It is a massive component that looks incredibly over- engineered to the untrained eye, especially one that is used to seeing rather cheap looking DVD drives adapted for CD and the flimsy looking mechanisms that currently dog the audio world. This Esoteric sled takes up virtually the entire case depth of the Vivaldi transport and is bristling with solid steel shafts and a large CD clamp. Looking at it, fitted inside the Vivaldi with the associated transformers and multi-layer circuit boards, I realised that, yes, the transport does have to be that big.
The CD/SACD transport has limited Upsampling capabilities (expanded greatly by the dedicated Upsampler itself) and can upsample standard CD to DSD (Direct Stream Digital) or DXD. This stands for Digital exTreme Definition. It is data at 352.8Khz/24 bit. The transport can output this and DSD through a pair of AES/EBU sockets though, if no up sampling is the way you chose to go, a single AES/EBU connection will do the trick, or you might even consider the SDIF-2 outputs. The transport provides three of them for left, right and clock information. I chose to go with the twin AES/ EBU and spent a happy few minutes for the next several days choosing between DSD (used for SACD coding) and DXD. Where the filter choice was concerned I, as usual with dCS equipment, chose Filter one (of six) for my listening, though you may take a while before arriving at your personal choice. DSD or DXD is a little trickier and more music and taste dependent and perhaps even the system will play a part too, with no clear winner on absolutely every occasion. I ended up using DSD as my preferred setting though I could perfectly understand someone choosing DXD.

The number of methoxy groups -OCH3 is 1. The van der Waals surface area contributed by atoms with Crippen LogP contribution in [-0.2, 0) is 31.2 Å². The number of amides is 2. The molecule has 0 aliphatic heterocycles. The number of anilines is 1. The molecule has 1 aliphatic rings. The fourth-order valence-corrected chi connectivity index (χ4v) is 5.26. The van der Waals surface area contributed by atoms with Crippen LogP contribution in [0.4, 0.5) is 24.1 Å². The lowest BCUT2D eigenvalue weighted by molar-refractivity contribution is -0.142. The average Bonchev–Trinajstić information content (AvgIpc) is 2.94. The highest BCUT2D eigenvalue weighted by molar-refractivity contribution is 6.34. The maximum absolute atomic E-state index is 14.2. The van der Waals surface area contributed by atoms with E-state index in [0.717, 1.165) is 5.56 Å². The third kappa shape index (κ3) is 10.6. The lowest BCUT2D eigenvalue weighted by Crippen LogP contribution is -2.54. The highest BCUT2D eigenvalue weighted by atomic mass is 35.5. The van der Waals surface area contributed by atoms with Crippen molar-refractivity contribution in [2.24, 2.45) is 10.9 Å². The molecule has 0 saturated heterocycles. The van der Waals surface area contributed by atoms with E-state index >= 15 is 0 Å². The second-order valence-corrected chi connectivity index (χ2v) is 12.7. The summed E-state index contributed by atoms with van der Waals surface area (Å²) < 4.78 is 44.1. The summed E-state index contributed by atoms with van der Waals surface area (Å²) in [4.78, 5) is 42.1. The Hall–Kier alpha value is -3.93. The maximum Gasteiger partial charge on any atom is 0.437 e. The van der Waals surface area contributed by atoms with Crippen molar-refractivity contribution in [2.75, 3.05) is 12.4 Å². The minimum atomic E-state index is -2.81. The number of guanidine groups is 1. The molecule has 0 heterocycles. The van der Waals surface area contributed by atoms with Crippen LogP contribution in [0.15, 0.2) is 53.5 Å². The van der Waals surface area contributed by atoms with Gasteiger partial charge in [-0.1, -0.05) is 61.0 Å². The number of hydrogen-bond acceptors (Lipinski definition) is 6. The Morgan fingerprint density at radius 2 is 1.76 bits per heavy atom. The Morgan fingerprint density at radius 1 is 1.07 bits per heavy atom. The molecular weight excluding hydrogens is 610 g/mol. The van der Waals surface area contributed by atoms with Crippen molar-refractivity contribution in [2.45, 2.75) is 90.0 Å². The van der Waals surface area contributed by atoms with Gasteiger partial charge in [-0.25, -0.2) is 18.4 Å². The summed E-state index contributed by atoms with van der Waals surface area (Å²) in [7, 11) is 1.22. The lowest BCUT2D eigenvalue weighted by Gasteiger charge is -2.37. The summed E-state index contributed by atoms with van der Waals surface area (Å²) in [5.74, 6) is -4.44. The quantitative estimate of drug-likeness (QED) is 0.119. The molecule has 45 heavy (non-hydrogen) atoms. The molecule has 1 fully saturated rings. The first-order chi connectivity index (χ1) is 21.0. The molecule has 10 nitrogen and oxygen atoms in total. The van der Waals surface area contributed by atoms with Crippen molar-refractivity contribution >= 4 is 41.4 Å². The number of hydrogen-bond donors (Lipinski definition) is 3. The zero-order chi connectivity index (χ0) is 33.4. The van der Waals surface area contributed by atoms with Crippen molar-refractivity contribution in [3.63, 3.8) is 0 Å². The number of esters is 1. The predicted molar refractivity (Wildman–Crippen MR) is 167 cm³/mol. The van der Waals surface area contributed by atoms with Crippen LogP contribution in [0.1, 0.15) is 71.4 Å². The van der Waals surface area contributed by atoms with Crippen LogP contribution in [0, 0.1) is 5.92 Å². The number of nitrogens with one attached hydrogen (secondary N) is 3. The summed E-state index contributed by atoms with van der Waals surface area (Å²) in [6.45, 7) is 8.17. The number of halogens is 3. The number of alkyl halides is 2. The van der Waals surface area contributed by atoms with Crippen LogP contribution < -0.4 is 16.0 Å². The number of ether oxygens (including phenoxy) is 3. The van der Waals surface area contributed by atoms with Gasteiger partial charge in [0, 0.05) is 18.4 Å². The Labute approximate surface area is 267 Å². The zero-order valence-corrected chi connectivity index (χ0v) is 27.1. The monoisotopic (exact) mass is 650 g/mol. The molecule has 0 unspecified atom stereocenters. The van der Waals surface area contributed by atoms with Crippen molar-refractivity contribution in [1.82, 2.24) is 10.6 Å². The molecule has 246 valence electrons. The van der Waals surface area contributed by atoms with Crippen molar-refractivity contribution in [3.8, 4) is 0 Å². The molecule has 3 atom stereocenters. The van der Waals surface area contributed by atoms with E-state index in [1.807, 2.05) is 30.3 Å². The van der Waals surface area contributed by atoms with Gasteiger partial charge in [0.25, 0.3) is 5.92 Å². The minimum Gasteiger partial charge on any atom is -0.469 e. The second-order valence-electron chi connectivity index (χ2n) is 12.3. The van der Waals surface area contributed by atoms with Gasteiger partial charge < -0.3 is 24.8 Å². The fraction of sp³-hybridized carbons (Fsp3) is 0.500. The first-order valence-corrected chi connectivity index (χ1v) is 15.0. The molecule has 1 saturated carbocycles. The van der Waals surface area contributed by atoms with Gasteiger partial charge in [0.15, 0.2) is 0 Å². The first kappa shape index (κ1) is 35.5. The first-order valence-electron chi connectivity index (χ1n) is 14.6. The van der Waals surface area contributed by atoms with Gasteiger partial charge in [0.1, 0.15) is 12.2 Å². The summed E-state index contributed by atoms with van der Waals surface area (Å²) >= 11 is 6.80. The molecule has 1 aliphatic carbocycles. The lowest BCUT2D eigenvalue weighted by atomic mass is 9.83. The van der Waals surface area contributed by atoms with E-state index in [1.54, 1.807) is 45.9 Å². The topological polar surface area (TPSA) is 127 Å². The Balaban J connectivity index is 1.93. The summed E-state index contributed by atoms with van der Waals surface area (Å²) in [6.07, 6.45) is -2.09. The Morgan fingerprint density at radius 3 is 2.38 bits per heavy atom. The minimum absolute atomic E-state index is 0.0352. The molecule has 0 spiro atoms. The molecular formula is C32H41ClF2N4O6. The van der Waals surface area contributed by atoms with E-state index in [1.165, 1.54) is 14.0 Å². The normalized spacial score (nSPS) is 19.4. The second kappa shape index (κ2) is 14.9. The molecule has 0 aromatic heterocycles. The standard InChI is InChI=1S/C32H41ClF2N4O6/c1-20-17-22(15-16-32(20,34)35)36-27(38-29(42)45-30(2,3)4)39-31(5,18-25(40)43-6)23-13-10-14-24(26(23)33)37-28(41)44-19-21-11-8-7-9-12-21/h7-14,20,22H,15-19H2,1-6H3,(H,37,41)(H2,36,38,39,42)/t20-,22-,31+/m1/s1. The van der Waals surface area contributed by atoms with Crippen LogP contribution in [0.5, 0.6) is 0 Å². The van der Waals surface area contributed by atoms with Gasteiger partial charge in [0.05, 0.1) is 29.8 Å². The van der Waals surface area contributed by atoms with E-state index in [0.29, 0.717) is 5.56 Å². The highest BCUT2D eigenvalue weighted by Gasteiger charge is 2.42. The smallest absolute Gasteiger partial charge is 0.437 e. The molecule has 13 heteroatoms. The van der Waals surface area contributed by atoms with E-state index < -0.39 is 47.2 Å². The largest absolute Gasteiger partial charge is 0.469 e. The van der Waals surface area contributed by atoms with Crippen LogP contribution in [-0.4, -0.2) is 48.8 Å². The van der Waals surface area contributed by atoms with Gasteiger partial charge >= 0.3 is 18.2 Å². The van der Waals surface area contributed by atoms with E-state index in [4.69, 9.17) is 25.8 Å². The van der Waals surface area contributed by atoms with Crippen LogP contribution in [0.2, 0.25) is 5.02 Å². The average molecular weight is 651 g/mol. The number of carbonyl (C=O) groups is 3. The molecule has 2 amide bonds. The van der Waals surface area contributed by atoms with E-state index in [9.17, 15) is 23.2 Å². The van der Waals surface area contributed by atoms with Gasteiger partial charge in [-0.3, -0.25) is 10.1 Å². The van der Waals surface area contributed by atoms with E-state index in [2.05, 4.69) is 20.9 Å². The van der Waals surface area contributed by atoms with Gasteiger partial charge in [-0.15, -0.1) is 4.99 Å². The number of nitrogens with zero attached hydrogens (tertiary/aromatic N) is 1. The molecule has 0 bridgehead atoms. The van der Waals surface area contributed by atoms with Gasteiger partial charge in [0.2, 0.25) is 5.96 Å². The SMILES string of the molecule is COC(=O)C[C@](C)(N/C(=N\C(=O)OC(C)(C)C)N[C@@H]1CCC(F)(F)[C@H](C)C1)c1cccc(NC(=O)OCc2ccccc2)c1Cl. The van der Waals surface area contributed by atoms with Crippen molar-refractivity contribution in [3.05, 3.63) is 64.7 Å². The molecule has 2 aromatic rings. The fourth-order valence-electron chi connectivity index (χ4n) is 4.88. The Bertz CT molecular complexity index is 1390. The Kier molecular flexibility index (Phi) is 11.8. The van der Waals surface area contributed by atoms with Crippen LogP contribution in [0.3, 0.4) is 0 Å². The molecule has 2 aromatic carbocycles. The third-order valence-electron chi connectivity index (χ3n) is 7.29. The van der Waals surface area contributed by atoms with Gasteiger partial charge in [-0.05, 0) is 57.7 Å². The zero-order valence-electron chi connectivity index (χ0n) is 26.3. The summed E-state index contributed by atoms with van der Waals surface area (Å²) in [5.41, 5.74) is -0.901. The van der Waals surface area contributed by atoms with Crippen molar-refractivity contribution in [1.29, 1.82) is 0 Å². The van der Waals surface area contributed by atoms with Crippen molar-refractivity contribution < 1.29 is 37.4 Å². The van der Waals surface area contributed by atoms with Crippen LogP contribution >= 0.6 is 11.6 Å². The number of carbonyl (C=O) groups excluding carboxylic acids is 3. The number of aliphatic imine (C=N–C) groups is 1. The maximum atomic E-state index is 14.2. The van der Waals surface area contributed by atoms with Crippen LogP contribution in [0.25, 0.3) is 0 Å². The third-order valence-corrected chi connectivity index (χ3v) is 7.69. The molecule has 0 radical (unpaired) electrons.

The DAC is capable of converting just about any digital information you care to ask of it through its plethora of inputs, including three USBs. I should add at this point that you cannot play USB memory sticks back though, as that requires the Upsampler. It has both balanced and single-ended analogue outputs and can drive a power amplifier directly through single- ended or balanced analogue outputs. This is an interesting one as I have been seeing CD players and DACs similarly configured for years only to find the resultant sound to be somewhat flaccid and lacking body. But I have to say that the Vivaldi DAC is by far the best sounding device I have ever heard working in this way, perhaps due to the all-new output stage. If the choice was to own a Vivaldi 2 box and sacrifice the large outlay that a top class preamplifier entails then I would take that every time as the music sounds remarkably grounded and solid. Reducing volume while operating in the digital domain is always a tricky proposition but the Vivaldi remains extremely viable here due in part to the fact that the output can be switched through 2 or 6V. Having said all the above, given the option, I still prefer the extra degree of musical integrity offered by my Berning Pre One with the DAC output setting at 2V. The high gain structure of this pre works better for me with the lower setting although owners of other preamps seem to like the 6V setting for the extra scale and drive it can provide. The impressive quality of the Vivaldi controlling the volume does mean though that only a very, very good preamplifier would be better (think £8k plus and add a the cost of an extra pair of expensive interconnects). Again, it is a very useful user-configurable option.
So, in one of its most basic forms and operating as a two box CD player initially, how does the Vivaldi compare to the four-box Paganini set-up I have grown so accustomed to?
The system I used included both the Berning Pre One and a pair of Quadrature Z amplifiers or alternatively, the wonderful Vitus 025 25 watt Class A integrated amplifier. The Paganini electronics were replaced on the Stillpoints ESS rack, fitted with grids and Ultras while the speakers were the Focal Diablos, again perched on Ultras. I will discuss the cabling I used for the Vivaldi in a separate sidebar next month as it is obviously both a serious quality and financial consideration, but the interconnects and speaker cables at this point were all Nordost Odin. This is a spectacularly expensive system for sure but one able to illustrate the musical differences with consummate ease.